The Client-centred Blog

Stress free goal setting for financial planners

What is your experience of goal setting?

For me, I would set goals because it seemed like a good idea to know where I wanted to get to. Yet I found that, at times, the process could often become quite stressful.

I have also heard many people share that this is their experience too. So, if stress free goal setting is something that would be valuable to you, please read on.

Why do we set goals?

I remember being in my early twenties and bored with my job. As I looked ahead to where I might be in ten years’ time I did not feel inspired! I wanted to be my own boss but did not have a clue how this might happen.

So, I began to read personal development books and many of them talked about the importance goal setting. As a result, one of the goals I set was to own my own business, which I was fortunate enough to achieve within a few years.

This led me to setting more goals because it seemed that the way to improve anything in our lives was to become intentional about it.

Although I did not know it at the time, I fell into a trap that can so easily happen when you set goals.

Investment and involvement

In his book, ‘Life is a metaphor‘ Dr George Pransky shares that there are two significant elements to achieving any goal you set yourself.

The first of those is involvement. This means how much you throw yourself into what you are doing and as George points out:

“People do their best when their involvement is highest. They also get more enjoyment out of what they are doing when they are involved.”

The second element is investment. This means the degree to which you care about the outcome. To what extent are you placing your enjoyment of life and sense of well-being upon succeeding? George writes:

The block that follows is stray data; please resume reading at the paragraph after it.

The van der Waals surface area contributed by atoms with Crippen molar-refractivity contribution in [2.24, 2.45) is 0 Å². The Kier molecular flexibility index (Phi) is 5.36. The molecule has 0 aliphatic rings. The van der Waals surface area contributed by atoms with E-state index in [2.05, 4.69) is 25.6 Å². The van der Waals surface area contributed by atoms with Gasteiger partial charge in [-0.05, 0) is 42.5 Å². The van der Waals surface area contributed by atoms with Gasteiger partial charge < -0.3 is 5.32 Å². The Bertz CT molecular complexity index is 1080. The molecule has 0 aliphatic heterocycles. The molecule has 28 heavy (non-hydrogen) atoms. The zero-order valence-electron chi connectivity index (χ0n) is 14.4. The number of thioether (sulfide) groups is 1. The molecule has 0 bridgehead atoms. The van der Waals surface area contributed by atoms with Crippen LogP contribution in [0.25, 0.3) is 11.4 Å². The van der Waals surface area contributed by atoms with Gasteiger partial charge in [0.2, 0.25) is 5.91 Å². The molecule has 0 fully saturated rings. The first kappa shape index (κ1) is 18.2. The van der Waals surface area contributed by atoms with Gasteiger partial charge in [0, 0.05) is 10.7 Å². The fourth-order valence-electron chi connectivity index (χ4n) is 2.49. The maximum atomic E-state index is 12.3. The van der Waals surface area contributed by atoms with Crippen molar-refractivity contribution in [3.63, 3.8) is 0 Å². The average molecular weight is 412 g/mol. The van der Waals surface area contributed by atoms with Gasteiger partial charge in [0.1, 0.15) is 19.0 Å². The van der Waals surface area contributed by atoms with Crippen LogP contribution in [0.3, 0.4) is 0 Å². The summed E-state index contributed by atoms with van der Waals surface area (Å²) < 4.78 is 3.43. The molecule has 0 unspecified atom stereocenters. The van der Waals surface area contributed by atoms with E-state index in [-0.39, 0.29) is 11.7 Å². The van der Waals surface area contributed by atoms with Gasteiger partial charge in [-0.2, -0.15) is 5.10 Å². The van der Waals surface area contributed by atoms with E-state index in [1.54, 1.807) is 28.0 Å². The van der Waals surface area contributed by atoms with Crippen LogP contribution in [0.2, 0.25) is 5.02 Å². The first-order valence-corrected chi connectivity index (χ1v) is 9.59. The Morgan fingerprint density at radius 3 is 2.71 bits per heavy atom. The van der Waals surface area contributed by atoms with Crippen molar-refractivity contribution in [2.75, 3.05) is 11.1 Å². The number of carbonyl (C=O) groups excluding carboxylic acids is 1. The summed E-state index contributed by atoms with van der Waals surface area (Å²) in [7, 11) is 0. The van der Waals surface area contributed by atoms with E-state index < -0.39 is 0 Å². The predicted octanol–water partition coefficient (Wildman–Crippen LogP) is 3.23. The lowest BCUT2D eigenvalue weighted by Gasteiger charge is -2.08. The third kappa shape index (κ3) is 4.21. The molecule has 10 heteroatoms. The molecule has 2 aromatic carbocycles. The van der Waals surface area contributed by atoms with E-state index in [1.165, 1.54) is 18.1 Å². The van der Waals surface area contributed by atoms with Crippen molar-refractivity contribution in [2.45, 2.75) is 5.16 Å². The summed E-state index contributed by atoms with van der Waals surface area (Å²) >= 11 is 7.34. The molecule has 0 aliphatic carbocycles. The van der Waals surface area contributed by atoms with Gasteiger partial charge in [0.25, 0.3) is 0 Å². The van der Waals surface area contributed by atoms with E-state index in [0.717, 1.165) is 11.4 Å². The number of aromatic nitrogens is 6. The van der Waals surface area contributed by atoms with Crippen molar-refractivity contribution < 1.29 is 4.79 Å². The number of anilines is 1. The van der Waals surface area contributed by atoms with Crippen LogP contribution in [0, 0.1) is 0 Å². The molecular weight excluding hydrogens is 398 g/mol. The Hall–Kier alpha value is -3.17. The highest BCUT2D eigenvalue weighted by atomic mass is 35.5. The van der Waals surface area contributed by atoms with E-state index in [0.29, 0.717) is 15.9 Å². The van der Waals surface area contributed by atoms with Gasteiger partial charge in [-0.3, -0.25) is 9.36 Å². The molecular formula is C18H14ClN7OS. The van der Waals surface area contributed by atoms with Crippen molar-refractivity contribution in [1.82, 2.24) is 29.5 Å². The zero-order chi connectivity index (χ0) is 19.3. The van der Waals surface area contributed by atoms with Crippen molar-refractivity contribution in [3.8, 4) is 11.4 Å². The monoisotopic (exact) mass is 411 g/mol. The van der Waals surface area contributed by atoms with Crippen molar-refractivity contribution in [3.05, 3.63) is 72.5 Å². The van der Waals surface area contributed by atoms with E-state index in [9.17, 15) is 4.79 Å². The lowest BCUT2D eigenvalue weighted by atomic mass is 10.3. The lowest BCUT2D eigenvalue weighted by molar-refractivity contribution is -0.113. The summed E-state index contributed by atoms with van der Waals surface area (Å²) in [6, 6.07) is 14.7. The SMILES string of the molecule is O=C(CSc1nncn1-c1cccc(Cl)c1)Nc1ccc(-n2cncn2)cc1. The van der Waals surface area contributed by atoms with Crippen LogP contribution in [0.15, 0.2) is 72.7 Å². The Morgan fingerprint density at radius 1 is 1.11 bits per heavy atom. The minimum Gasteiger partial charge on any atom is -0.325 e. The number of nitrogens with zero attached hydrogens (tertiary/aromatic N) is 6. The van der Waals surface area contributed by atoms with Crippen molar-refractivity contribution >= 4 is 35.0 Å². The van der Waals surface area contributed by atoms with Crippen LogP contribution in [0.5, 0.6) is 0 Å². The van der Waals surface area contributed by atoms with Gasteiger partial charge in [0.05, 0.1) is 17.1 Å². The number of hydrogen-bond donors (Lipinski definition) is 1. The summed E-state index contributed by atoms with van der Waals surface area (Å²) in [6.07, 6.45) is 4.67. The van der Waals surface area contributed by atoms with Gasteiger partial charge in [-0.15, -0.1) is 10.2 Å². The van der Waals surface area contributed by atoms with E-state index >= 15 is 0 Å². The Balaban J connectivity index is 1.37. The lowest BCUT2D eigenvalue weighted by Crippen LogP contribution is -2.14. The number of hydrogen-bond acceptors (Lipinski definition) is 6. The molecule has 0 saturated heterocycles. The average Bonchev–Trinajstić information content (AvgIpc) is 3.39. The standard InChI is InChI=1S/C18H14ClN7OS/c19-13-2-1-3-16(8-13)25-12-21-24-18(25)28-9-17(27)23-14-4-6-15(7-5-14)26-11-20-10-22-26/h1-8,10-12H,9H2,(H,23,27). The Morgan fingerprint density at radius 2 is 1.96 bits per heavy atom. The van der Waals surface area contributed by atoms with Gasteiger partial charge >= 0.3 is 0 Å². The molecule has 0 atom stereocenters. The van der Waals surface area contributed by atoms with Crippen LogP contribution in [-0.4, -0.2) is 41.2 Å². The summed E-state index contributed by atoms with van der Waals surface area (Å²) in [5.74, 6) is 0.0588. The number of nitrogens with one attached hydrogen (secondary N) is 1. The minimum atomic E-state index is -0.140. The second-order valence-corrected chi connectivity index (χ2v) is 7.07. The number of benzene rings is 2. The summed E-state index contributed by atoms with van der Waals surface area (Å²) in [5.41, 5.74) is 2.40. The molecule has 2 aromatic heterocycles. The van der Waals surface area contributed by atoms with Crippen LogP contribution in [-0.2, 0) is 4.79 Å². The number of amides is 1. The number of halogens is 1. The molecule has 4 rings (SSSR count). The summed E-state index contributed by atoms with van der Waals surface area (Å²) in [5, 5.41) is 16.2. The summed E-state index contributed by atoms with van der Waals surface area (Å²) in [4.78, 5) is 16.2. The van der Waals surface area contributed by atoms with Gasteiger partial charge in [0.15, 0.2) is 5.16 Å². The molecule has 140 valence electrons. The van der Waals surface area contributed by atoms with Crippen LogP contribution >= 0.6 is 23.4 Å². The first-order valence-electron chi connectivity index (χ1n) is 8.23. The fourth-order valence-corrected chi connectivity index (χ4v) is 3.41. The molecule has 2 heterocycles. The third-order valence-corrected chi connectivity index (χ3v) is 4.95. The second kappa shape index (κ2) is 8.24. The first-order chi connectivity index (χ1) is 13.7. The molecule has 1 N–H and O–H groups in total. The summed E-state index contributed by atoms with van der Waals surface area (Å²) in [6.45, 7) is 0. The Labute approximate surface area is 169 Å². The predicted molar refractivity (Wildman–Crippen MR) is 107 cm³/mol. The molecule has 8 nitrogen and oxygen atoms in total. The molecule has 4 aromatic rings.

“High investment is very bad for human beings. It makes us tense. It is a distraction. It takes us out of the moment and out of involvement.”

Letting go of the outcome

Letting go of the outcome can seem challenging for many people. Sometimes when I have shared this idea with someone, they have said something like, “It is alright for you to say that, but I still need to pay the bills every month!”

So, we can have this idea that letting go of the outcome makes us passive. We can think that unless we feel stressed, tense, or under pressure then we are somehow lessening our chances of achieving the goal.

But how true is this?

I think that something George points out really matters. He said that high investment takes us out of involvement.   

In other words, high investment is like a ball and chain to achieving our goals. It is not an advantage.

As an example, imagine you are in conversation with a potential client who could bring you a lot of business. Do you think you are more likely to win the business if you are attached to the outcome and feeling under pressure or if you are feeling calm and present?

My experience is that when we feel under pressure, we are far more likely to create push-back. This looks true to me not only with people but with everything, in all situations.

High investment lowers your creativity, compromises your ability to positively influence people, depletes your energy, and is ultimately unsustainable.  

Put it to the test for yourself

You do not need to take my word for this.

Allow yourself a high level of involvement for a goal that inspires you and be conscious to not place your sense of well-being, self-worth, and happiness on the line.

I would love to know how you get on.

PS. Want to know more about successful goal setting. Click here to discover the most dangerous word in the English language.

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